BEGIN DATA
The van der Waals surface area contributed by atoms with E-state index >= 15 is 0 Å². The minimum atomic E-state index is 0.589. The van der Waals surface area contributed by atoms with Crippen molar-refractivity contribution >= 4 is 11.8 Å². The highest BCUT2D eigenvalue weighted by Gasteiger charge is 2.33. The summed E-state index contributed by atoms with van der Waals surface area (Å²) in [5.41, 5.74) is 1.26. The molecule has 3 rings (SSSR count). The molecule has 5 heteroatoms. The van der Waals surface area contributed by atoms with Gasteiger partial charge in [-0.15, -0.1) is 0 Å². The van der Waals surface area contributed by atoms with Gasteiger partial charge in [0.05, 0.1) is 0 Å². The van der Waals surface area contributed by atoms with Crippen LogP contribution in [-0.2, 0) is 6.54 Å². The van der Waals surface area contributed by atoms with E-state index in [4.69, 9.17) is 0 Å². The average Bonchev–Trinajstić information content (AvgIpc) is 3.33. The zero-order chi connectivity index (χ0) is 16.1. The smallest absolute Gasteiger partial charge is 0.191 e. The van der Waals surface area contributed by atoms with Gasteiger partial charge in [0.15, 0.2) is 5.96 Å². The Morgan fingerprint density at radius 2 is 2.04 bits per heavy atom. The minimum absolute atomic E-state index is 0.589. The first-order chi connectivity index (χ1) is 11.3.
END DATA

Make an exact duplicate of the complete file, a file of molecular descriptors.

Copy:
The van der Waals surface area contributed by atoms with E-state index >= 15 is 0 Å². The minimum atomic E-state index is 0.589. The van der Waals surface area contributed by atoms with Crippen molar-refractivity contribution >= 4 is 11.8 Å². The highest BCUT2D eigenvalue weighted by Gasteiger charge is 2.33. The summed E-state index contributed by atoms with van der Waals surface area (Å²) in [5.41, 5.74) is 1.26. The molecule has 3 rings (SSSR count). The molecule has 5 heteroatoms. The van der Waals surface area contributed by atoms with Gasteiger partial charge in [-0.15, -0.1) is 0 Å². The van der Waals surface area contributed by atoms with Gasteiger partial charge in [0.05, 0.1) is 0 Å². The van der Waals surface area contributed by atoms with Crippen LogP contribution in [-0.2, 0) is 6.54 Å². The van der Waals surface area contributed by atoms with E-state index in [4.69, 9.17) is 0 Å². The average Bonchev–Trinajstić information content (AvgIpc) is 3.33. The zero-order chi connectivity index (χ0) is 16.1. The smallest absolute Gasteiger partial charge is 0.191 e. The van der Waals surface area contributed by atoms with Gasteiger partial charge in [0.15, 0.2) is 5.96 Å². The Morgan fingerprint density at radius 2 is 2.04 bits per heavy atom. The minimum absolute atomic E-state index is 0.589. The first-order chi connectivity index (χ1) is 11.3.